Sacramento, CA 95816
Dinner at Suzie Burger raises several questions, but none more pressing than this: Why don’t I have a fry-blaster belt, and where can I get one? After all, Suzie—the curvaceous, Jetsons-esque mascot—has one, as depicted in the Suzie posters lining the dining area.
The restaurant occupies a retro-hip former gas-station/auto-shop kind of building, and if you have a kid, the good news is: It’s totally indestructible. The benches and tables are bolted down, there’s nothing breakable and there’s not even anything to trip over in the bare, spacious dining room. I went there with three 2-year-olds, and everyone (restaurant included) came away unscathed—that is, if you aren’t worried about heavy metals from those long-ago fuel tanks. I’m sure the Superfund folks did a bang-up job of cleaning up the place before it switched over to food service. (Note to potentially angry restaurateurs: That was a joke. I have no intention of impugning the cleanliness and safety of the restaurant.)
The food is basic American burger-joint fare with a few twists and extras. In case you’ve missed the restaurant’s back story, it’s owned by the Haines brothers (of 33rd Street Bistro fame), who, to judge from their relentless cloning of Bistro 33s, seem to be itching for a chain-restaurant empire. Suzie Burger, which evokes a long-ago Sacramento burger joint that apparently inspires fond memories in natives, seems like a better candidate than the bistros. Quality-wise, it’s a cut above fast food—think In-N-Out, plus fresh carrots and sautéed mushrooms—but still cheap, quick and glossy enough to please the masses.
On that three-toddler visit, we ordered up a mound of food, so perhaps it’s understandable that there were some glitches in the ordering—and that service was on the slow side. I tried a cheeseburger with grilled red onions, and I ordered bacon as well, but it was MIA.
One of the charms of Suzie Burger is the array of toppers you can put on your burger, hot dog or cheesesteak (the three main menu items; more on the cheesesteaks later). There’s bacon, pastrami, chili, raw and grilled onions, sauerkraut, mushrooms, pickled jalapeños and even a fried egg, if you want it. The burger, with or without bacon, was a happy choice. They’re not too big, but thicker than fast-food patties—and cooked pink in the middle rather than gray through, I’m happy to report. Little baggies on the side of baby-cut carrots and some pickle slices contribute the illusion rather than the actuality of healthfulness.
The all-beef hot dogs were enormous, split down the middle and griddled. If they had a flaw, it was that they were too salty, but as hot dogs go, they were winners. Next time, I think I need to try a chili dog.
For sides, you have your choice of fries—these are skin-on, golden, moderately thick-cut and coated so they are ultra-crisp. I liked them, but I liked the beer-battered onion rings better. They were crunchy, thickly battered and nicely fried, with the kind of batter that can go soft if handled wrong (but they were good here).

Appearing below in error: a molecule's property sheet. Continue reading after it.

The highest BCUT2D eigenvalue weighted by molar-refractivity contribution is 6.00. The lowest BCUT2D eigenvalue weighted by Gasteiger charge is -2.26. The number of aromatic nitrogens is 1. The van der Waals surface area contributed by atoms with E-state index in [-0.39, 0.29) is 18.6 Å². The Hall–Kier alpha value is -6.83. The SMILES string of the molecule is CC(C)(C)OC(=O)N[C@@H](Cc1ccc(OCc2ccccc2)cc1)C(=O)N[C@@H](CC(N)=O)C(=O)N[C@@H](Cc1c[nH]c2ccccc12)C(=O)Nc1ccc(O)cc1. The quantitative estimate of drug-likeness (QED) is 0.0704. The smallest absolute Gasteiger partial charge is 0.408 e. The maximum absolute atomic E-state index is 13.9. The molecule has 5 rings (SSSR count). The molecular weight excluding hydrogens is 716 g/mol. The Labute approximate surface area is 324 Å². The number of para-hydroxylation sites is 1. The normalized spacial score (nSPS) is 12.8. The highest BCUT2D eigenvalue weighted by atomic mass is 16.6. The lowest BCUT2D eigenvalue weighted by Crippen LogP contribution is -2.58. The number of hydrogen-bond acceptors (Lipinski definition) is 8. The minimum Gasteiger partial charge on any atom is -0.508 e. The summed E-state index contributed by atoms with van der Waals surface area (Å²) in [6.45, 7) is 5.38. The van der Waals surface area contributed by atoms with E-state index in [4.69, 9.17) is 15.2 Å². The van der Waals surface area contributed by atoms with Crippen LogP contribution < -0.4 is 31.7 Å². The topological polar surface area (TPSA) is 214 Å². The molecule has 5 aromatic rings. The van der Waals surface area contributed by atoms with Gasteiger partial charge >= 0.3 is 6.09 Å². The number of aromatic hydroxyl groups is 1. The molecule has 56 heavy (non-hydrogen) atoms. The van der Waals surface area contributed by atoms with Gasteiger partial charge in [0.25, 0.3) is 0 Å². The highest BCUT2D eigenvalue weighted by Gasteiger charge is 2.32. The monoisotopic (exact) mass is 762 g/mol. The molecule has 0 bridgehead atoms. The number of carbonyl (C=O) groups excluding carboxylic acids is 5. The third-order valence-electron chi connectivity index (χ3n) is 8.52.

Drinks include your basic fountain sodas as well as “lemon squeezies” (lemonade), which were tart and refreshing, and milkshakes. The latter are thick and sweet, naturally, but I’m sorry to say that the chocolate one was pale and tasted almost like plain vanilla with barely a hint of cocoa flavor. Soft-serve ice cream is also available.
The final category of the menu comprises the cheesesteaks, which are forgettable at best. I tried a beef one, with various slightly sad vegetables tucked in amid the tough, tasteless beef. It was all blanketed in a coating of white American cheese, which contributed a plasticky texture and not much else, and on a soft roll. I thought forlornly of the beefy, juicy cheesesteaks I used to get when I was in college on the East Coast and didn’t finish it.
On another occasion, I brought home an oxymoronic “chicken cheesesteak” for my husband. I tried to get it with onions and peppers, but was foiled by the aforementioned ordering problems, so it came plain—and having tried a bite, I can vouch that it was very plain indeed, with that white cheese and bland if unobjectionable pieces of chicken. He asked, “What was that thing that was shaped like a hot dog but seemed like it had chicken in it?”
“A chicken cheesesteak,” I replied.
“What’s the point of that?” he asked.
That’s nearly as good a question as the quandary of where to find that fry-blaster belt. Frankly, they should drop the dull cheesesteaks, which are a far cry from the drippy, succulent Philly original, and just concentrate on the have-it-your-way burgers and hot dogs. A good hot dog can be hard to find, and decent burgers, crunchy onion rings and fresh lemonade are always welcome.